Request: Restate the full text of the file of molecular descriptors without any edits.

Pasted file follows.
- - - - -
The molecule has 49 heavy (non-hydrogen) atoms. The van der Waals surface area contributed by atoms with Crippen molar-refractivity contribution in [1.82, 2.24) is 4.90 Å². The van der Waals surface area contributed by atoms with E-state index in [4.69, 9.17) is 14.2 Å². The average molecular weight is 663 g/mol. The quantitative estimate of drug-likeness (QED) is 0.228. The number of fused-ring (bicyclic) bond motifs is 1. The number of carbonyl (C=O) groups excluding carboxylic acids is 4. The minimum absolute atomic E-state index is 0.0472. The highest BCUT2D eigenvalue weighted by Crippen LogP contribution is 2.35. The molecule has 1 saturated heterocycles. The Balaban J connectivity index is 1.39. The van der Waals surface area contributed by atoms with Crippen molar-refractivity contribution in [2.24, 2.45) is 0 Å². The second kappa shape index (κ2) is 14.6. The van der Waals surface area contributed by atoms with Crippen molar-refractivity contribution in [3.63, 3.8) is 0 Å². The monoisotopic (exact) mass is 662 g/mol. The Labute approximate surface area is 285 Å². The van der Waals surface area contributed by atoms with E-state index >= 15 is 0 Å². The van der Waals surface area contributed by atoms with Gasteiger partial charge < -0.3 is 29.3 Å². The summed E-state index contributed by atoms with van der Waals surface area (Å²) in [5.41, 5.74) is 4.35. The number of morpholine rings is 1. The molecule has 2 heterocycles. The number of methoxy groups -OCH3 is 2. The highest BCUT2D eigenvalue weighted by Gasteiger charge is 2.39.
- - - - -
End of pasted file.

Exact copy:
The molecule has 49 heavy (non-hydrogen) atoms. The van der Waals surface area contributed by atoms with Crippen molar-refractivity contribution in [1.82, 2.24) is 4.90 Å². The van der Waals surface area contributed by atoms with E-state index in [4.69, 9.17) is 14.2 Å². The average molecular weight is 663 g/mol. The quantitative estimate of drug-likeness (QED) is 0.228. The number of fused-ring (bicyclic) bond motifs is 1. The number of carbonyl (C=O) groups excluding carboxylic acids is 4. The minimum absolute atomic E-state index is 0.0472. The highest BCUT2D eigenvalue weighted by Crippen LogP contribution is 2.35. The molecule has 1 saturated heterocycles. The Balaban J connectivity index is 1.39. The van der Waals surface area contributed by atoms with Crippen molar-refractivity contribution in [2.24, 2.45) is 0 Å². The second kappa shape index (κ2) is 14.6. The van der Waals surface area contributed by atoms with Crippen molar-refractivity contribution in [3.63, 3.8) is 0 Å². The monoisotopic (exact) mass is 662 g/mol. The Labute approximate surface area is 285 Å². The van der Waals surface area contributed by atoms with E-state index >= 15 is 0 Å². The van der Waals surface area contributed by atoms with Gasteiger partial charge < -0.3 is 29.3 Å². The summed E-state index contributed by atoms with van der Waals surface area (Å²) in [5.41, 5.74) is 4.35. The number of morpholine rings is 1. The molecule has 2 heterocycles. The number of methoxy groups -OCH3 is 2. The highest BCUT2D eigenvalue weighted by Gasteiger charge is 2.39.